There are many new or additional beneficial programs and services business leaders said institutions should offer, including co-op internship programs, STEM programs, career fairs, professional workshops, and finance/economics programs.
The anticipated near-term retirements and issues around a talented workforce deserve focus, especially in the light of demographic trends.
While more than half (56%) of respondents do not expect any retirements this year, 78% will be addressing the challenge of replacing retiring workers by the end of 2019.
One-third (33%) expect to lose up to 5% of their workforce by the end of next year. Another 28% say between 6% and 20% of workers will retire over the same period, jumping to 39% by the end of 2019.
As noted earlier in this report, finding skilled workers is the third biggest factor hampering growth for area businesses.
Thirty-four percent experience difficulties both finding and retaining young workers, 20% have trouble just finding them, while retention alone is an issue for 9%.
30% of our future workforce is coming from urban cores and we must include those areas in workforce development efforts.
Soft skills (punctuality, interpersonal, teamwork, work ethic) are the main skills businesses need from new employees (39%), with 23% citing technical skills; 19% basic abilities such as math, reading, writing, and problem-solving; and 14% want advanced scientific, engineering, and technical skills.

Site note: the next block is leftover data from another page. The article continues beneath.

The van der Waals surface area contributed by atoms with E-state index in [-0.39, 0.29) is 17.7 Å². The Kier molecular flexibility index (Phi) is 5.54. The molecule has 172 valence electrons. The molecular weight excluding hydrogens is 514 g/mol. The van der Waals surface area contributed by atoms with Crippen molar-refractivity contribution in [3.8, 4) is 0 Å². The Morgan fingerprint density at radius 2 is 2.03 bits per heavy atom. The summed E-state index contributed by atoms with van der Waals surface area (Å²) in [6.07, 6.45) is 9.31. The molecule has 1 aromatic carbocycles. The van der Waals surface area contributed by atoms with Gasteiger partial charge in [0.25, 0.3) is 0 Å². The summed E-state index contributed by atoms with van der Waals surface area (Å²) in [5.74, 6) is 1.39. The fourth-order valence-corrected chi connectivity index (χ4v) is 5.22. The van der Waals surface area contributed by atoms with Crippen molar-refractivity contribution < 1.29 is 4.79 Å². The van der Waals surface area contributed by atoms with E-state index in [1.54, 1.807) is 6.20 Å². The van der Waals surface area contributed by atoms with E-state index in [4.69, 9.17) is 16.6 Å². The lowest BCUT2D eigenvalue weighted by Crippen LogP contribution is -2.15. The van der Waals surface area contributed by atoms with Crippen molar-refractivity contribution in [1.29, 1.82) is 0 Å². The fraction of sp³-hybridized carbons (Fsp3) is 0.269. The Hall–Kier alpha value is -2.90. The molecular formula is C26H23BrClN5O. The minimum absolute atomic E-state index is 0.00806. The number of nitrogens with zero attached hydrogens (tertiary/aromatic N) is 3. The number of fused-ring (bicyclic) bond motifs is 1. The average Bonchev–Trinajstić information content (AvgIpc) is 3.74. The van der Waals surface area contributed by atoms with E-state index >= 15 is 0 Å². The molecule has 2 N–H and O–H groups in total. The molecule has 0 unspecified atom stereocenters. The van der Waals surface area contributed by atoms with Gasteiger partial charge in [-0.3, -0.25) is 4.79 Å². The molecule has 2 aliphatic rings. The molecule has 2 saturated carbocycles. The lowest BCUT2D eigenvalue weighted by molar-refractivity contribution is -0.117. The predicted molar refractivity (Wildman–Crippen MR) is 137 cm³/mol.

In terms of the challenges hampering the retention of younger workers, 36% of businesses cite competition from other area firms, 13% point to a lack of opportunities for advancement, 13% say lack of skills, and 11% point to the region’s high cost of living.
Most of our respondents (55%) are family businesses. However, only 35% have a written succession plan, with another 10% unsure of their succession plan.
Given the pace of retirements over the next three years, this is another issue firms must address.
Many challenges remain in the Hartford-New Haven-Springfield region as it continues toward full economic recovery.
There are positive signs, including businesses' relative optimism about their own firms, the number of companies planning expansion, the high concentration of area educational assets, and the progress on upgrading transportation options.
Leveraging the region's strengths requires concerted, coordinated efforts from the private sector to drive greater recognition among lawmakers.
Overall, the region has numerous strengths and assets.
Leveraging those strengths requires concerted and coordinated efforts from the private sector to drive greater recognition among lawmakers about the area's challenges, and to secure their commitment to maximize and retain economic vitality in the region.
Methodology & Demographics
The 2017 Hartford-New Haven-Springfield Business Survey was mailed and emailed in August 2017 to business leaders in New England's Knowledge Corridor—Hartford, Tolland, Middlesex, and New Haven counties in Connecticut, and Franklin, Hampden, and Hampshire counties in Massachusetts.
We received 440 responses, for a margin of error of +/–1.7%.*
Half of all respondents (50%) are based in Connecticut, 44% are in Massachusetts, and 6% have operations in both states.
Surveyed businesses have been in operation an average 48 years and employ an average 264 workers.
The main industry sectors represented in this survey are manufacturing (22%), professional services (15%), finance, insurance, and real estate (11%), and service industries (9%).
*All figures are rounded to the nearest whole number and may not total exactly 100%.